In a verdict that surprised many, an Indonesian court has sentenced Jakarta’s outgoing governor Basuki Tjahaja Purnama, known as ‘Ahok’, to two years in prison for blasphemy. The sentence is higher than the prosecutors had asked for.
The news was welcomed by Islamic hardliners who had gathered outside of the court, cheering and shouting “God is greatest!” Supporters of the governor were stunned, with some breaking down in tears. Andi, a devoted Muslim, said she felt heartbroken. “He was such a good man and great leader… He didn’t care what religion people were. Now he has been framed,” she said. Thousands of police were out on the streets to prevent clashes between Ahok’s supporters and opponents.
Charles Santiago, chairman of the ASEAN Parliamentarians for Human Rights (APHR) who is also a member of the Malaysian Parliament, criticised the verdict: “Indonesia was thought to be a regional leader in terms of democracy and openness. This decision places that position in jeopardy and raises concerns about Indonesia’s future as an open, tolerant, diverse society,” he said.
Thomas Müller, persecution analyst for World Watch Research, added that it reminds the Christian minority as well as all other religious minorities of the fact that the accusation of blasphemy is a powerful tool in the hands of radical groups: “If even a well-connected public figure as Ahok cannot escape trumped-up charges, how can normal citizens do so?”
Some Protestors not happy with 2 year sentence for Ahok. Wanted 5 pic.twitter.com/cuYdlD3XGq
— Samantha Hawley (@samanthahawley) May 9, 2017
Ahok, a Chinese Christian, was charged with blasphemy after accusing his political opponents of using Qur’anic verses to stop Muslims from voting for him in the bid for re-election as Jakarta’s governor.
A day after he lost the election to his Muslim contender, Anies Rasiyd Baswedan, prosecutors downgraded the blasphemy charges against him and recommend that, if he was found guilty, Ahok would serve no prison time. They suggested two years of probation with a possible one-year jail term if he committed a crime during that period.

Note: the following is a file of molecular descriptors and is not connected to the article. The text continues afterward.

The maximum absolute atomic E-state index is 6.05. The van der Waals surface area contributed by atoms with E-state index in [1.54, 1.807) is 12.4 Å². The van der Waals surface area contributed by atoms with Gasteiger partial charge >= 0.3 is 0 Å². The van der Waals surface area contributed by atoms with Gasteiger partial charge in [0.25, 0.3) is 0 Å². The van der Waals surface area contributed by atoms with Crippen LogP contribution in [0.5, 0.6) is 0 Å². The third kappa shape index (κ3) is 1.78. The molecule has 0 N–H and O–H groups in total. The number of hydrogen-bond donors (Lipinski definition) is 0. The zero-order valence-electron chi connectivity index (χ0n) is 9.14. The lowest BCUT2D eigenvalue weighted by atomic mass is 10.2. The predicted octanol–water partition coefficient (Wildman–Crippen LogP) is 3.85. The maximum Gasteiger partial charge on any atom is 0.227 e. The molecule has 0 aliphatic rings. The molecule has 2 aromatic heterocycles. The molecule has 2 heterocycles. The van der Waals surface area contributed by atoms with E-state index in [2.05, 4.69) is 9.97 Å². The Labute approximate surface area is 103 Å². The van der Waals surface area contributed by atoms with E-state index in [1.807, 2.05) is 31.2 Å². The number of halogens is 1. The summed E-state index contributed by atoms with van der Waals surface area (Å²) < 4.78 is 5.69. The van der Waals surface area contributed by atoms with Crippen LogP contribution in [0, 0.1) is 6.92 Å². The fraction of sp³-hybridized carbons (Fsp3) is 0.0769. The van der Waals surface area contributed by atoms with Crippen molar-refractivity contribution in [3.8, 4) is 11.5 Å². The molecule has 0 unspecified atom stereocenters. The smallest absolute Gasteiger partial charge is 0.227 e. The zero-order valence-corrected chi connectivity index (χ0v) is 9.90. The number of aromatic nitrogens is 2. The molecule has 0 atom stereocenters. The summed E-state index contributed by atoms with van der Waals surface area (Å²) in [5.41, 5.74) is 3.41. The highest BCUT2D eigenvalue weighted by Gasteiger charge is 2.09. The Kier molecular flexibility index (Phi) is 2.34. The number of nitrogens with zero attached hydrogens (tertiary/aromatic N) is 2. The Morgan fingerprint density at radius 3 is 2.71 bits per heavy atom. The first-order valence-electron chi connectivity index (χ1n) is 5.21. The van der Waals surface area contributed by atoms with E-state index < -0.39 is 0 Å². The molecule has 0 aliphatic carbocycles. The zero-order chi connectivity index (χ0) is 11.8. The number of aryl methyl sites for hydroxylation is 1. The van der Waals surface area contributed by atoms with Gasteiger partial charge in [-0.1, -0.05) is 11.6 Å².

They recommended this lighter sentence because of his “significant” contributions to the Indonesian capital. Before the Christian governor was charged with insulting Islam in one of his speeches, he enjoyed a large opinion-poll lead due to his determination to clean up traffic-clogged, polluted Jakarta.
The judge, however, used the Penal Code 156a for blasphemy instead of the Penal Code 156 for “expressing hostile feelings or hatred towards a particular group” that was used by the prosecutor.
The head judge, Dwiarso Budi Santiarto, told the court: “Mr Purnama was found to have legitimately and convincingly conducted a criminal act of blasphemy, and because of that we have imposed two years of imprisonment. As part of a religious society, the defendant should be careful to not use words with negative connotations regarding the symbols of religions, including the religion of the defendant himself.”
One of his colleagues, Abdul Rosyad, added that the reasons for the stiff sentence included that “the defendant didn’t feel guilt, [and] the defendant’s act had caused anxiety and hurt Muslims”.
The governor was taken into custody immediately after the verdict was read out. His deputy, Djarot Saiful Hidayat, will govern Jakarta until the term ends in October. Ahok’s lawyer said they will file an appeal against the verdict.
Islamic groups said they will call for a harsher sentence as they find the two-year imprisonment too light. Under Indonesian law, blasphemy is punishable by up to five years in prison.
The Frankfurter Allgemeine, a German Daily, noted that the Court’s decision was “a victory for the advocates of political Islam” and had set the country on a path towards the presidential elections in 2019 under the growing influence of radical Islam. It expressed the hope that the moderates, under President Widodo, would be able to keep the country together.